Kickin' Hot Chili
If you like your chili seriously hot, this hot chili recipe is for you. For an even bigger kick, use the whole teaspoon of cayenne pepper.
How to Make Kickin' Hot Chili
Research suggests that capsaicin, the compound in chile peppers that gives them their heat, can boost your metabolism. If you're a fan of this metabolism-boosting sensation, you'll love this easy hot chili recipe. (And if you don't, we'll tell you how to tone it down!) Here's how you make Kickin' Hot Chili:
Cook the Meat and Vegetables
To build the flavor we start with mild ingredients. Lean ground beef, onions, bell peppers and bottled garlic all cook together to add a rich, complex flavor that can cut through the heat. Bell peppers don't add spice, but they do add flavor. Green bell peppers are less sweet than red, but they offer a splash of color. Which one you choose is up to your personal preference. We call for bottled garlic here which offers a more muted flavor than fresh. (Plus, it cuts down on the chopping!) If you want to use fresh, three large cloves will be enough. Depending on how lean your beef is, you may have to drain off some fat from the pan before you add the remaining ingredients. If you want to skip this step, we recommend using 90% lean or leaner beef.
Stir in the Beans
Canned beans offer fiber and a neutralizing flavor to the dish. We call for a mix of kidney beans and great Northern beans, but any canned beans such as pinto beans or black beans will work well too. Be sure to give them a rinse before you add them to wash off some of the sodium. If you're watching your sodium intake, using no-salt-added beans can reduce the sodium amount even further.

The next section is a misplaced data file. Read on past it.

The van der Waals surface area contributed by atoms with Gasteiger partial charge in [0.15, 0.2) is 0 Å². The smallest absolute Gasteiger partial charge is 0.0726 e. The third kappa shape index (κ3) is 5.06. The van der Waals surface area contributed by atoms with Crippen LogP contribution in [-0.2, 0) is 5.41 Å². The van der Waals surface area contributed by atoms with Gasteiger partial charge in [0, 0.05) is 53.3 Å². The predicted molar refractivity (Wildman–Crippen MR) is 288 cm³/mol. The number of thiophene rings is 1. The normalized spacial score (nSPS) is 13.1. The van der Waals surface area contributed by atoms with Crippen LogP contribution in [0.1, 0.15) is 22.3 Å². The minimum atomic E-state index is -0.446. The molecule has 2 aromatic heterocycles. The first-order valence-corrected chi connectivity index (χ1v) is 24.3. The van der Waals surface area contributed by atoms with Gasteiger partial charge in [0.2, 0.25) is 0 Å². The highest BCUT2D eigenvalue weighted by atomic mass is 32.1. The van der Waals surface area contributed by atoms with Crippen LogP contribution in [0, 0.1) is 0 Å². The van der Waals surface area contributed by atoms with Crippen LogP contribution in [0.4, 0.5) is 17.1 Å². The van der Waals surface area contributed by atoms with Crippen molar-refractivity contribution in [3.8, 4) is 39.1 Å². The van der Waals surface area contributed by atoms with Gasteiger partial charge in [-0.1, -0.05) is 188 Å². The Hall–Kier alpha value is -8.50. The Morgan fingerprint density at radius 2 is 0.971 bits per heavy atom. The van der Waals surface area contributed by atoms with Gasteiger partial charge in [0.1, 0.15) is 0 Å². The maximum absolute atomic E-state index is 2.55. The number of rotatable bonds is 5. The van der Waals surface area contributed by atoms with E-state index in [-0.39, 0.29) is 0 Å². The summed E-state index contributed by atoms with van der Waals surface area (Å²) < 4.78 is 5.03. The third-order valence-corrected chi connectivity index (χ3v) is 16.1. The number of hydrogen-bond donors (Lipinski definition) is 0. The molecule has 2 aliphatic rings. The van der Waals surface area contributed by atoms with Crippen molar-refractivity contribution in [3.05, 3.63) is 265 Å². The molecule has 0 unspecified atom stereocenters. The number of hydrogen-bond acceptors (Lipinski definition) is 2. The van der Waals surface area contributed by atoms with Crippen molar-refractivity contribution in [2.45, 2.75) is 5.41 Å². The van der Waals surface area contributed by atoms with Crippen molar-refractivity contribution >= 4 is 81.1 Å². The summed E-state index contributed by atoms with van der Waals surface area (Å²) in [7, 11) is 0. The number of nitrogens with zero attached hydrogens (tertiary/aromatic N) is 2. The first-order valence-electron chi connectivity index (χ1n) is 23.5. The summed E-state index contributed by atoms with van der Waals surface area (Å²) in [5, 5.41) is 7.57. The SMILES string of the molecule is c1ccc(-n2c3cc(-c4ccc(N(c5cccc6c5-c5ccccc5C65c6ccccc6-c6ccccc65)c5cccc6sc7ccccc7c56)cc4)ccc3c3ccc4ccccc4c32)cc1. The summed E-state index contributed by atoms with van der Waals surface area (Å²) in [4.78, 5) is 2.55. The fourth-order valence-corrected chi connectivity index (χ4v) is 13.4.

Add More Flavor
To give the chili a flavor boost and a thicker texture, we add mustard and tomato paste. Mustard offers a horseradish-like bite and a hint of vinegar while tomato paste thickens the chili and adds sweetness. Ground cumin, which appears often in chili, adds an earthy flavor. For a stronger cumin flavor, grind your own cumin seeds in a spice grinder or with a mortar and pestle.
Bring On the Heat
The rest of the ingredients add heat to the chili. Canned tomatoes with green chiles, chili powder, ground black pepper and cayenne all add varying amounts of heat to the chili. If you want to really turn things up, use hot chili powder and the full amount of cayenne pepper. Also, make sure your spices are fresh. If they've been on the shelf for longer than two years, they begin to lose their heat and flavor.
How to Make Chili Milder
There are ways to stop your mouth from burning when you eat spicy food. But if you want to cut down on the heat or take it out entirely, you can with some easy substitutions. Opt for plain canned tomatoes without green chilis and choose mild chili powder. You can add just a pinch of cayenne, or leave it out.
Additional reporting by Hilary Meyer